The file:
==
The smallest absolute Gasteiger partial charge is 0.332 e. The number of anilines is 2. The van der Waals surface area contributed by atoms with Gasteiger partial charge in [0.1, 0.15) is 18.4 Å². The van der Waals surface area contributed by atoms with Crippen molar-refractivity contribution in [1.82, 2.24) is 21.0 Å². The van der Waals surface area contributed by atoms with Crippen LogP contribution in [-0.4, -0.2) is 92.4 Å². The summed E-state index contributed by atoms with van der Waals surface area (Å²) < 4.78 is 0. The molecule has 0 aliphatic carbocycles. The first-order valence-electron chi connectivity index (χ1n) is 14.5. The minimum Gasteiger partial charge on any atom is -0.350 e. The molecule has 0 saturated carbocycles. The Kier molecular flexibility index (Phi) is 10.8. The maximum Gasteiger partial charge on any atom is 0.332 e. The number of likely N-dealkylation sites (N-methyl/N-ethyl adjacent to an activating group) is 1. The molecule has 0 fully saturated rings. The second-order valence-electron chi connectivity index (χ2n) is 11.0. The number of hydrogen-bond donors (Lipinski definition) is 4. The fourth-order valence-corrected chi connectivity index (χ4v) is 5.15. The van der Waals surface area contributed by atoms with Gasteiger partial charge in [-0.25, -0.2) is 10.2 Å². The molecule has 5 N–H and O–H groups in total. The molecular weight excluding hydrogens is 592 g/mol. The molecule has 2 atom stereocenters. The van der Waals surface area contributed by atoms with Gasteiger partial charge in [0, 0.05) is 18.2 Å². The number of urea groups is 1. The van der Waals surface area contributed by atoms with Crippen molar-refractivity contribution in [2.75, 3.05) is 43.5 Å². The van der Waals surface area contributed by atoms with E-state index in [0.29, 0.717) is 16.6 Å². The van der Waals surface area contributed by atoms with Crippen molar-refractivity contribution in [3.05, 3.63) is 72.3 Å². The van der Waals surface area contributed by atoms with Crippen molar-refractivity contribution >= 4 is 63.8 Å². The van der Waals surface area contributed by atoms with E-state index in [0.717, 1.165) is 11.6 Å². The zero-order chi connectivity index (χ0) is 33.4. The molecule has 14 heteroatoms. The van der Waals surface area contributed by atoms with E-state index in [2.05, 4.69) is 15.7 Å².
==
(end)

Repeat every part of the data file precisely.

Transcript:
The smallest absolute Gasteiger partial charge is 0.332 e. The number of anilines is 2. The van der Waals surface area contributed by atoms with Gasteiger partial charge in [0.1, 0.15) is 18.4 Å². The van der Waals surface area contributed by atoms with Crippen molar-refractivity contribution in [1.82, 2.24) is 21.0 Å². The van der Waals surface area contributed by atoms with Crippen LogP contribution in [-0.4, -0.2) is 92.4 Å². The summed E-state index contributed by atoms with van der Waals surface area (Å²) < 4.78 is 0. The molecule has 0 aliphatic carbocycles. The first-order valence-electron chi connectivity index (χ1n) is 14.5. The minimum Gasteiger partial charge on any atom is -0.350 e. The molecule has 0 saturated carbocycles. The Kier molecular flexibility index (Phi) is 10.8. The maximum Gasteiger partial charge on any atom is 0.332 e. The number of likely N-dealkylation sites (N-methyl/N-ethyl adjacent to an activating group) is 1. The molecule has 0 fully saturated rings. The second-order valence-electron chi connectivity index (χ2n) is 11.0. The number of hydrogen-bond donors (Lipinski definition) is 4. The fourth-order valence-corrected chi connectivity index (χ4v) is 5.15. The van der Waals surface area contributed by atoms with Gasteiger partial charge in [-0.25, -0.2) is 10.2 Å². The molecule has 5 N–H and O–H groups in total. The molecular weight excluding hydrogens is 592 g/mol. The molecule has 2 atom stereocenters. The van der Waals surface area contributed by atoms with Gasteiger partial charge in [0, 0.05) is 18.2 Å². The number of urea groups is 1. The van der Waals surface area contributed by atoms with Crippen molar-refractivity contribution in [2.75, 3.05) is 43.5 Å². The van der Waals surface area contributed by atoms with E-state index in [0.29, 0.717) is 16.6 Å². The van der Waals surface area contributed by atoms with Crippen molar-refractivity contribution in [3.05, 3.63) is 72.3 Å². The van der Waals surface area contributed by atoms with Crippen molar-refractivity contribution >= 4 is 63.8 Å². The van der Waals surface area contributed by atoms with E-state index in [0.717, 1.165) is 11.6 Å². The zero-order chi connectivity index (χ0) is 33.4. The molecule has 14 heteroatoms. The van der Waals surface area contributed by atoms with E-state index in [2.05, 4.69) is 15.7 Å².